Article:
Which given the Bible teaches that he rose from the dead could indeed be interpreted as in the quotation above. Years ago my one of the leaders at my daughters Brownies group (young girl scouts?) genuinely believed that Christ was beamed up from the cross as in Star Trek, returned and then reclaimed. She practiced the beliefs and teachings of Christ and I would call her a true Christian, but her belief that he was from an alien culture and was reclaimed by them was deep and abiding. It is as true and likely as any other as well given it is his TEACHINGS that we should follow, actual slavish belief in the manner of his passing, or not, doesn’t abrogate us of this requirement. There are many, especially in the US, who claim to believe yet fail to practice the basic and simple teachings and who insist on practicing the rules of the Old Testament while ignoring the teachings of Christ which contradict them (won’t even go into differing practices caused by imperfect translations from the original Greek of which many are mentioned in other articles). By the easy, my friend is a lifelong commuted Catholic who will be entering a convent after she became widowed, her belief in the alien nature of Christ unaltered (though I suspect kept quiet about from her new sisters in the convent). The son of a friend, a Pakistani Muslim family, taught me that Muslims believe in Christ, accept him as the second to last great prophet, and believe his teachings are a vital part of the actions and beliefs of Islam (no idea of which branch of Islam he belongs to) and that regardless of whether you accept Christ was the Messiah or just a major prophet along with Elijah and Mohammed we are all believers in the same God/Allah/Jehovah/Yahweh and thus brothers/sisters in God.

  • Widuran

    You have no idea what you are talking about as the Quran lies about Jesus Christ and other Old Testament people. Read the Quran and you will see the Muslim definitely do not worship the same God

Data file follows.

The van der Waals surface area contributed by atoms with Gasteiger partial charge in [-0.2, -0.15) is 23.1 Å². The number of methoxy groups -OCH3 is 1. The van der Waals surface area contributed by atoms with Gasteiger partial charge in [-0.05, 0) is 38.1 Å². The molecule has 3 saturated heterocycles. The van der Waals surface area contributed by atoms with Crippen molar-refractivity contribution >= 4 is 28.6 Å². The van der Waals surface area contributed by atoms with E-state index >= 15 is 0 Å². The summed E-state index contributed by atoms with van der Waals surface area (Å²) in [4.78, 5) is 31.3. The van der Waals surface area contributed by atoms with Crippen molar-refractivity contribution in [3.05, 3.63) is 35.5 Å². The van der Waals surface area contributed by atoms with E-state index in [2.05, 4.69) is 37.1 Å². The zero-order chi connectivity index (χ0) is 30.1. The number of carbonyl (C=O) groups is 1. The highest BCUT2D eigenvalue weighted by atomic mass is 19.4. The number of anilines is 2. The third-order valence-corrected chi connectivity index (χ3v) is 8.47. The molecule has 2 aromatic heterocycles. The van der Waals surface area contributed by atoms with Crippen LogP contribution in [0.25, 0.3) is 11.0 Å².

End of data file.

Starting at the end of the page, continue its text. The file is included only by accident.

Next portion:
• douglas kraeger

    I applaud you for looking for the good and trying to learn. I wish more would want to know. I would like you to consider asking Muslims you may encounter in the future if they agree that all should pray essentially as follows, and if their leaders would join publicly with ministers from other faiths to publicly encourage all believers to explicitly pray (as below) for God’s help to love as He loves, for the help to pray ever more perfectly and the help to want to know all the truths that God wants everyone to want to know?
    “Dear God because we can do no good without your mercy and grace, we cannot believe in you with a truly living faith and love as You love and thereby be people of good will, willing good for everyone, willing everyone to be holy, except by your mercy and grace. We cannot be thankful for all the good you have given us or be truly sorry for all sins and ask for your forgiveness; and we cannot build or maintain any of “our” good habits, or break any of our bad habits, and even if we have the correct, living faith, we cannot have reasonable hope, except by your grace and mercy, and therefore:
    1. Please God, in your infinite mercy, give us what we desperately need and cannot truly merit, a pure act of God whereby You deign to always give me, my family, friends, enemies, everyone the graces to love as You Love and thereby be people of good will who are truly thankful for the unmeritable gift without which we cannot please you, of being people who will good for all, and who are therefore eager to support all good enterprizes, willing good for everyone, willing them to be holy and eager to do all they can (voluntary sacrifices) by your grace, to help others choose, by your grace, to be holy and to love as You love, willing good for all, willing all to be holy and